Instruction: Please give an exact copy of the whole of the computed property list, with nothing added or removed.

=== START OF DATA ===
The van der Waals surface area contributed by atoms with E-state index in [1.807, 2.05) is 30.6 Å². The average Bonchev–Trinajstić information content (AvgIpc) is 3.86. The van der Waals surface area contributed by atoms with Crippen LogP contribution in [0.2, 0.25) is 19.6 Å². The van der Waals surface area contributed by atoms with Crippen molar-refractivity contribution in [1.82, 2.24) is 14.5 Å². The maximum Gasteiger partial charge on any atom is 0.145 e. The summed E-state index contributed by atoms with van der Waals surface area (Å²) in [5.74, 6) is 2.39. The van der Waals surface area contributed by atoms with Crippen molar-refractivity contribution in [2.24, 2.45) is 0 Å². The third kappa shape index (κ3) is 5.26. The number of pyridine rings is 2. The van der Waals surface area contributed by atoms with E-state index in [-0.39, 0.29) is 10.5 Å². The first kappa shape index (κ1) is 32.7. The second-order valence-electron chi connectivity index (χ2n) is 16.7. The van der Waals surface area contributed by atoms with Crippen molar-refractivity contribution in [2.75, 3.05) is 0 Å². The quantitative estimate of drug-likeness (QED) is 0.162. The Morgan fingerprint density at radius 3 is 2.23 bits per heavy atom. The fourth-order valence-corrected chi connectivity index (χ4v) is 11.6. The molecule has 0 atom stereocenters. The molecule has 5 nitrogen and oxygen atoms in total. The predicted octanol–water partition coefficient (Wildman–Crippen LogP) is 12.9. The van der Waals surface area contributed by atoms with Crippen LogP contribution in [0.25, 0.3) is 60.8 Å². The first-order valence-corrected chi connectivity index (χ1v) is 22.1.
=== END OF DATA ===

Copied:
The van der Waals surface area contributed by atoms with E-state index in [1.807, 2.05) is 30.6 Å². The average Bonchev–Trinajstić information content (AvgIpc) is 3.86. The van der Waals surface area contributed by atoms with Crippen LogP contribution in [0.2, 0.25) is 19.6 Å². The van der Waals surface area contributed by atoms with Crippen molar-refractivity contribution in [1.82, 2.24) is 14.5 Å². The maximum Gasteiger partial charge on any atom is 0.145 e. The summed E-state index contributed by atoms with van der Waals surface area (Å²) in [5.74, 6) is 2.39. The van der Waals surface area contributed by atoms with Crippen molar-refractivity contribution in [2.24, 2.45) is 0 Å². The third kappa shape index (κ3) is 5.26. The number of pyridine rings is 2. The van der Waals surface area contributed by atoms with E-state index in [-0.39, 0.29) is 10.5 Å². The first kappa shape index (κ1) is 32.7. The second-order valence-electron chi connectivity index (χ2n) is 16.7. The van der Waals surface area contributed by atoms with Crippen molar-refractivity contribution in [2.75, 3.05) is 0 Å². The quantitative estimate of drug-likeness (QED) is 0.162. The Morgan fingerprint density at radius 3 is 2.23 bits per heavy atom. The fourth-order valence-corrected chi connectivity index (χ4v) is 11.6. The molecule has 0 atom stereocenters. The molecule has 5 nitrogen and oxygen atoms in total. The predicted octanol–water partition coefficient (Wildman–Crippen LogP) is 12.9. The van der Waals surface area contributed by atoms with Crippen LogP contribution in [0.25, 0.3) is 60.8 Å². The first-order valence-corrected chi connectivity index (χ1v) is 22.1.